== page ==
Some of the major physical and chemical properties of kerosene are as follows;
Kerosene is manufactured from hydrocarbons obtained from the fractional distillation of petroleum at temperatures ranging from 150 to 280 °C, producing a mixture with a density of 0.78-0.81 g/cm3.
2. Nature of Kerosene
It is miscible in petroleum solvents but not soluble in water, showing that it is non-polar. We know that the polar substance dissolves in a polar solvent and the non-polar substance dissolves in the non-polar solvent by the like-like phenomena.
3. Molecular Formula
Kerosene comprises hydrocarbon molecules that typically have between 6 and 20 carbon atoms per molecule, with the majority having 9 to 18 carbon atoms. The molecular formula of Kerosene is C12H26−C18H38.
4. Composition of Kerosene
Irrespective of the crude oil source and its processing procedure, naphthenes (cycloalkanes) and branched- and straight-chain alkanes (hydrocarbon chains) make up at least 70% of the volume of Kerosene. Alkylbenzenes, which have a single ring, and alkyl naphthalenes, which have a double ring, are made from no more than 25% of the volume of the kerosene stream. Typically, olefins are comprised no more than 5% of the total volume.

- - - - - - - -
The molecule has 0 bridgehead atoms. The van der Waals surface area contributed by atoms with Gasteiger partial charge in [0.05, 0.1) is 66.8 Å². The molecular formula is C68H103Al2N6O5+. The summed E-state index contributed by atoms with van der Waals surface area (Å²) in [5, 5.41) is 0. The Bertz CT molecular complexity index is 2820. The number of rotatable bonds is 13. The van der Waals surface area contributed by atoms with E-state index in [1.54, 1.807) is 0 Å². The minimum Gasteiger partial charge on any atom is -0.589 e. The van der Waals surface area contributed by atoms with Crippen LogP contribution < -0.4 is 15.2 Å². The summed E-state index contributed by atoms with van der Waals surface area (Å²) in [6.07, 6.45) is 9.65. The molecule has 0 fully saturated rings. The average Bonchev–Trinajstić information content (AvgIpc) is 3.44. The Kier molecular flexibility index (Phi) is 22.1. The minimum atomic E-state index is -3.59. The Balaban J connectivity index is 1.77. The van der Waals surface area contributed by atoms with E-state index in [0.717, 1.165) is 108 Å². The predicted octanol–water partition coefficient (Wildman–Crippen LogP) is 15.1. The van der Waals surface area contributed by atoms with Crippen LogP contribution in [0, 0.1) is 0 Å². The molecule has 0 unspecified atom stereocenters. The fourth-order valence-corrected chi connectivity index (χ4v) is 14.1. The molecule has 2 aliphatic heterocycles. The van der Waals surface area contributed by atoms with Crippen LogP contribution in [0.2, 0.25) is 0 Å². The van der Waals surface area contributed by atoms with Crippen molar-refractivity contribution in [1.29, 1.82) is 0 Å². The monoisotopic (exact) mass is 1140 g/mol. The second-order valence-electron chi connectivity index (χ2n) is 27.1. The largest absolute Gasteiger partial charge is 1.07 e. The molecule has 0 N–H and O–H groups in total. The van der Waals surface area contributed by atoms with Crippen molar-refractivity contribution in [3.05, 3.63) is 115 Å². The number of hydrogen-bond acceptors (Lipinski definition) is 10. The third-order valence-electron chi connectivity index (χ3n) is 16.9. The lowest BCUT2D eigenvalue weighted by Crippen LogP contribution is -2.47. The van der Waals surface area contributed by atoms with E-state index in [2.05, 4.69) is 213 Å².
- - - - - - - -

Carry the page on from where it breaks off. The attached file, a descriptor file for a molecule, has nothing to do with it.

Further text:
5. Gross Calorific Value (GCV) and Net Calorific Value (NCV)
Kerosene has a similar heat of combustion to diesel fuel. Its lower heating value (NCV) is 43.1 MJ/kg (around 18,500 Btu/lb), and its higher heating value (GCV) is 46.2 MJ/kg (19,900 Btu/lb).
6. Flash Point
Kerosene is liquid at room temperature and has a minimum flash point of ~38 °C and its auto-ignition temperature is 220 °C (428 °F). Flash Point is necessary for functioning and safety purposes.
Acids can be present in kerosene during refining due to the crude oil source. These trace acid quantities are undesirable because of the possibility of metal corrosion and impairment of the burning characteristics and other properties of the kerosene.
8. Freezing Point